With more than 50% of the adult population in the UK and the USA currently classed as overweight, medication might sound like a perfect answer and it’s not difficult to understand why. Many people struggle for years to lose weight, trying diet after diet with little or no success. Unfortunately, there are no magic pills and very little if any evidence to show that weight loss medication brings about any lasting results. Most people who lose weight whilst taking a diet pill put it all straight back on again afterward. There is only one way you can lose weight realistically, and that is to consume fewer calories over a period of time than your body uses up. Weight loss medication is designed to artificially bring about this negative calorie balance.
There are basically 3 main ways in which weight loss medication works. Stimulants boost your metabolism so that you burn up more calories. Appetite suppressants trick your brain into telling you that you are full so that you eat fewer calories. Absorption inhibitors prevent fat and other nutrients from being absorbed by the body so that they are expelled and fewer calories are retained.
It is a sad symptom of our society today that instead of doing what we know for sure works; i.e. a healthy diet and more exercise, many people still look for a lazy way to lose weight that can also be detrimental to their health. Diet pills carry a number of serious health implications particularly if you suffer from heart problems, high blood pressure, and many other medical conditions. They can also produce a variety of unpleasant side effects. Compare that with the fact that there are no side effects associated with eating a healthy diet and increasing your level of activity. The evidence clearly shows that a natural option is far more likely to result in permanent weight loss and better health than an artificial one, and yet many people continue to look for a quick fix.
The following are a few of the more common weight loss medications available either over the counter or on prescription.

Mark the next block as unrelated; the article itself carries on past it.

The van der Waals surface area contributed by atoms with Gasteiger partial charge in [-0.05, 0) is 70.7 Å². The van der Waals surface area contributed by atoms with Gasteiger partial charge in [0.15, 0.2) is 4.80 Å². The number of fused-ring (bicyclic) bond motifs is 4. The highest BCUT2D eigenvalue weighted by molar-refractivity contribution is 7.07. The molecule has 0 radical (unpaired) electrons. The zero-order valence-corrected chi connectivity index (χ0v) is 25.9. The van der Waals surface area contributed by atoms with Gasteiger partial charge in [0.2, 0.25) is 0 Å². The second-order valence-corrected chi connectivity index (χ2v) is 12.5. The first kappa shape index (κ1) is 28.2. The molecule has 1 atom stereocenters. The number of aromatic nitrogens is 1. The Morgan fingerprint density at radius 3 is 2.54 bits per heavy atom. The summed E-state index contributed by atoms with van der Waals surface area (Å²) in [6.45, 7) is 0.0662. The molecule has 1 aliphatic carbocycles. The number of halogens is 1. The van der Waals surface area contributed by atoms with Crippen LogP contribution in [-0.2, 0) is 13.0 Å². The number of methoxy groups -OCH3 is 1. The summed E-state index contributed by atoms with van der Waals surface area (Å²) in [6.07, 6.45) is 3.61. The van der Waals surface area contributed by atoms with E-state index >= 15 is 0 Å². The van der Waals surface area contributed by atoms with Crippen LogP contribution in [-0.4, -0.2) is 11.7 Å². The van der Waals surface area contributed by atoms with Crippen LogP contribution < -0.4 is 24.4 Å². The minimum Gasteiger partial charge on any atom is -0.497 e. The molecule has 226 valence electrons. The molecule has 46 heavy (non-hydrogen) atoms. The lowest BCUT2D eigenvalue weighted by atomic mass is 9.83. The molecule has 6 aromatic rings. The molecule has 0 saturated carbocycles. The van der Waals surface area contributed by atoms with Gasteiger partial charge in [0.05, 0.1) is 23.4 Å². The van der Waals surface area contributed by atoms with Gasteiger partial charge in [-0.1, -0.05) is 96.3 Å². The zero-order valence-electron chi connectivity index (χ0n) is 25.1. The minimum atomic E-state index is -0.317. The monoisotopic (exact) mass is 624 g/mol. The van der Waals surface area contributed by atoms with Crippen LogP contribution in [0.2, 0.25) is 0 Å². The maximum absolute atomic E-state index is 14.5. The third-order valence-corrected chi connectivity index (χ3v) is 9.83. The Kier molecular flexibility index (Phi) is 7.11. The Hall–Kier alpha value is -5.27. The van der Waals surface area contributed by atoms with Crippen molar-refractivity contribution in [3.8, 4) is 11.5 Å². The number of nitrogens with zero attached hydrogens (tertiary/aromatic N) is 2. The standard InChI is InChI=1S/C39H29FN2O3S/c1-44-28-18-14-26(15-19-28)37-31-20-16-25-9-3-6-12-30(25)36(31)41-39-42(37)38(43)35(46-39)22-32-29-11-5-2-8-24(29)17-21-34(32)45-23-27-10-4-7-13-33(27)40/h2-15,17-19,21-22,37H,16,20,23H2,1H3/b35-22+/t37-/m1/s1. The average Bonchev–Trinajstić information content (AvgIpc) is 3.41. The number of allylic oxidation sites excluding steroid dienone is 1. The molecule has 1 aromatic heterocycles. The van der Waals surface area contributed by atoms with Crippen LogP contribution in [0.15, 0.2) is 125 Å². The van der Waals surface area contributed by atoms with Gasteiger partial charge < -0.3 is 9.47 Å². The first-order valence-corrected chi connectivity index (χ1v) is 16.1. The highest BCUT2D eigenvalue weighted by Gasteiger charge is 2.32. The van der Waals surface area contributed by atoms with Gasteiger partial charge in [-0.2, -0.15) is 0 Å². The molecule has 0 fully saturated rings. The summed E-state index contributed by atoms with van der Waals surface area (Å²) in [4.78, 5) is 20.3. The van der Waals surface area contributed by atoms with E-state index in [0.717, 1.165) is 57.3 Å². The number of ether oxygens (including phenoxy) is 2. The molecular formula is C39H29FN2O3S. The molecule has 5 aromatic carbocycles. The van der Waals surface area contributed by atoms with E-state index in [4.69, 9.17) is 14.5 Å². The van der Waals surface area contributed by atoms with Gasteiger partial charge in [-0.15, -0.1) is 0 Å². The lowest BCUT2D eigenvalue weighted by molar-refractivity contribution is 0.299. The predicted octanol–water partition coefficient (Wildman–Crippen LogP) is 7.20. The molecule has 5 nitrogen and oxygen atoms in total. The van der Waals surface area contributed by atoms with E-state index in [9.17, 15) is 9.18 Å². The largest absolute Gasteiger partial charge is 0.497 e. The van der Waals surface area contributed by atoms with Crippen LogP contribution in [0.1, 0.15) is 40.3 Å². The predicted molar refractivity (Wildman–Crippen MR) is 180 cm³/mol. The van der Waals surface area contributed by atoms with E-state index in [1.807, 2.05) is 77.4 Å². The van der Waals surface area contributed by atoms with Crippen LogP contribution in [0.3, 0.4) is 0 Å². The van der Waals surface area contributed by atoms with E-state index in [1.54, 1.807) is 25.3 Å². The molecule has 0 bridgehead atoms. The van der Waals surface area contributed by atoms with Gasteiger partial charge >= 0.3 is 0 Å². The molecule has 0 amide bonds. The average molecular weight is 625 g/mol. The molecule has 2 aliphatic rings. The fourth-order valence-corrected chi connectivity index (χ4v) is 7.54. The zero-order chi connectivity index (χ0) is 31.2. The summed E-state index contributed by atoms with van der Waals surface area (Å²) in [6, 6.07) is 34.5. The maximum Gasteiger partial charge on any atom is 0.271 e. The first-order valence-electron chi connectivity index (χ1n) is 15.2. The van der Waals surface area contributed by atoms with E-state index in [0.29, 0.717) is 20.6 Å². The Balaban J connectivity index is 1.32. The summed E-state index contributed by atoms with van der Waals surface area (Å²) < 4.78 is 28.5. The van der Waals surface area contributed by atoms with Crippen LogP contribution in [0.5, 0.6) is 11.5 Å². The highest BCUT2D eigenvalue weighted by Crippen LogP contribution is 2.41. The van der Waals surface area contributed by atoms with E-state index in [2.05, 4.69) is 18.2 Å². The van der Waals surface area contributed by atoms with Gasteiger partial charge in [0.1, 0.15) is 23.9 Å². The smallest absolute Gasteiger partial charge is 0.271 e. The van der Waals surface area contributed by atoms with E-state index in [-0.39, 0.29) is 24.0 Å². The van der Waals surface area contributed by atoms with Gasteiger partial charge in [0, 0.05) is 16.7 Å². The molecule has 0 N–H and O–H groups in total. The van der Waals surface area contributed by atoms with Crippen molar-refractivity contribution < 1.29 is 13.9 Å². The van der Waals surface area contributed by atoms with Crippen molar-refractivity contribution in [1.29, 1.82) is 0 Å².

Adipex – works by suppressing your appetite suppressant.
Bontril – is also an appetite suppressant.
Didrex (benzphetamine hydrochloride) – works similarly to amphetamine or speed to boost your metabolism and decrease your appetite.
Ionamin or phentermine – is an appetite suppressant.
Phendimetrazine – boosts your metabolism.
Reductil (Meridia in the US) or Sibutramine – works by inhibiting the reuptake of serotonin and noradrenaline in the brain giving you a “feel good” effect and making you feel full earlier than you normally would.
Tenuate – is a metabolism booster; it increases heart rate and blood pressure and decreases your appetite.
Xenical – inhibits the absorption of fats into the body
Weight loss medication is usually only prescribed by a physician to overweight people who have a BMI (Body Mass Index) of 30 or more, or sometimes less than 30 where there are serious risks to your health by being overweight that outweigh the risk of taking medication. Your BMI can be described as a body/fat ratio calculated using your height and weight and is an internationally recognized measure of obesity. If your BMI is between 25 and 30 then you are classed as overweight, if it’s 30 or over then you are considered obese.
Weight loss medication puts an added strain on your body. This in itself should set alarm bells ringing. If your body is already under pressure from excess weight then why would anyone choose to make the situation worse? Diet pills can also interact with other medications you might be taking to counteract their effectiveness and, in some cases, can be highly addictive.
So what is the answer? The answer lies in the fundamental truth that the most efficient way to lose weight is to eat a healthy diet and to monitor your calorie intake so that you consume less than you are burning up. If you up your level of activity too then you will have the added bonus of an increased level of fitness and will speed up the process. Only in this way can you ultimately ensure a healthy and consistent weight loss. Permanent weight loss cannot be found in a bottle, it doesn’t happen overnight either, and it certainly won’t come by itself. You have to make the decision to lose weight and then take control of your diet. Once you’ve done that, you’re on the road to a slimmer, healthier, and happier you.
How to work out your BMI
A simple way to work out your own BMI is to divide your weight in kilograms squared by your height in centimeters. So for example, if your height is 160 centimeters and your weight is 60 kilograms, you divide 60 x 60 by 160. 60 x 60 = 3600 divided by 160 is 22.5. You have a BMI of 22.5, which is well within the normal range.